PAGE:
Thursday, February 23, 2017

Estimating Greenhouse Gas Emissions for 100 Cities in the USA

Per capita anthropogenic greenhouse gas emissi...
Per capita anthropogenic greenhouse gas emissions by country for the year 2000 including land-use change. (Photo credit: Wikipedia)
An integrated approach for estimating greenhouse gas emissions from 100 U.S. metropolitan areas (12 page pdf, Samuel A Markolf, H Scott Matthews, InĂªs L Azevedo and Chris Hendrickson, Environmental Research Letters, Jan. 25, 2017)

Today we review an approach to estimate the emissions for a large number of cities in the USA which has advantages over the traditional bottom-up approach as well as likely being more accurate because it includes production as well as consumption of carbon emissions and fuels. Emissions from individual cities ranged from 5 metric tons per person in Tucson to 65 meteric tons per person in New Orleans. In gross terms, the average emission for the 100 cities examined was 27 million metric tons per year.

Key Quotes:

“over 80% of the United States’ population lives in metropolitan areas and roughly 75% of the earth’s natural resources are consumed in urban areas”

“bottom-up emission estimates for five sectors within a given city:
  1. use of electricity by the community,
  2. fuel use in residential, commercial, and industrial buildings (e.g.natural gas or fuel oil),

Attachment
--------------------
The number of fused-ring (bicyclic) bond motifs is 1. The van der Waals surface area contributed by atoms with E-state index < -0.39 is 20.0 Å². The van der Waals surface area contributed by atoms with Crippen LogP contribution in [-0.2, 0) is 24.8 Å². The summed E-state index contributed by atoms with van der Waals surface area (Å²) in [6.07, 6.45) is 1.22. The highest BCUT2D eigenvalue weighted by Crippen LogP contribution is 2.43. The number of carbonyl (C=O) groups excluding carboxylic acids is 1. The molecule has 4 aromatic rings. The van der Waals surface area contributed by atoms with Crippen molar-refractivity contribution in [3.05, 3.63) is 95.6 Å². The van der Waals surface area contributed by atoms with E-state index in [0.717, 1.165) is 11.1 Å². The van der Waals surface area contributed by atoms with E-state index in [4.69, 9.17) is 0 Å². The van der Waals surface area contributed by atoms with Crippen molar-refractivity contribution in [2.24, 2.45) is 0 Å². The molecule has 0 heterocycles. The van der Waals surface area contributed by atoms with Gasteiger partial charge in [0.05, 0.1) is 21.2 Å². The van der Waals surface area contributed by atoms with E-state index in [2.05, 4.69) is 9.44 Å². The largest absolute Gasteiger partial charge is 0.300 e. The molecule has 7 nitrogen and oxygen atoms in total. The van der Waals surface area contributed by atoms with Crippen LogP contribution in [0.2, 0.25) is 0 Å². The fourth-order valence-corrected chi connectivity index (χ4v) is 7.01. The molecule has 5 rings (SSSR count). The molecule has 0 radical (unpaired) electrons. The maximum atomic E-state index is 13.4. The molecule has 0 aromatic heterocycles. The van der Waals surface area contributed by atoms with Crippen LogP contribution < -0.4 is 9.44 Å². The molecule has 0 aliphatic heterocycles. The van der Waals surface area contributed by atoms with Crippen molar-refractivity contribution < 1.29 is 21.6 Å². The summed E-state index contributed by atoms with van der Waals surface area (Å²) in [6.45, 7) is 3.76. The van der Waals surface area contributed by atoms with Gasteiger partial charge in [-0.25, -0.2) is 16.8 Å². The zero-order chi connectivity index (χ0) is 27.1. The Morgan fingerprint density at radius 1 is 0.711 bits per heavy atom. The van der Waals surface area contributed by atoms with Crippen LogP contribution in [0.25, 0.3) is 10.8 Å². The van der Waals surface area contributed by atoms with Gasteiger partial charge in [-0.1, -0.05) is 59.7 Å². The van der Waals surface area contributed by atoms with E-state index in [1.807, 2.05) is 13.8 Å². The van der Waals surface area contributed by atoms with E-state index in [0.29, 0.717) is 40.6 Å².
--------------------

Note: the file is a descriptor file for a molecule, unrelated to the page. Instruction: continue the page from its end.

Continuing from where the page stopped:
3. fuel use for on-road passenger and freight motor vehicle travel,
  4. energy use in the treatment and distribution of potable water and waste water, and 5) emissions from the collection and degradation of solid waste generated by the community”
“the use of publically available national datasets to form metropolitan emission estimates significantly reduces the time, funding, and human capital that would otherwise be required for a traditional ‘bottom-up’ inventory”

“We find that total 2014 metropolitan CO2 emissions range from 4.1 million metric tons in Lancaster, Pennsylvania to nearly 170 million metric tons in the Houston, Texas; with an overall average of 27 million metric tons.”

Per capita emissions also show a wide variation: from 5 metric tons per person in the Tucson, Arizona to 65 metric tons per person in the Baton Rouge, Louisiana

“cities might consider conducting inventories about every 5 years and shift a greater portion of their time and energy toward mitigation efforts in the interim.”

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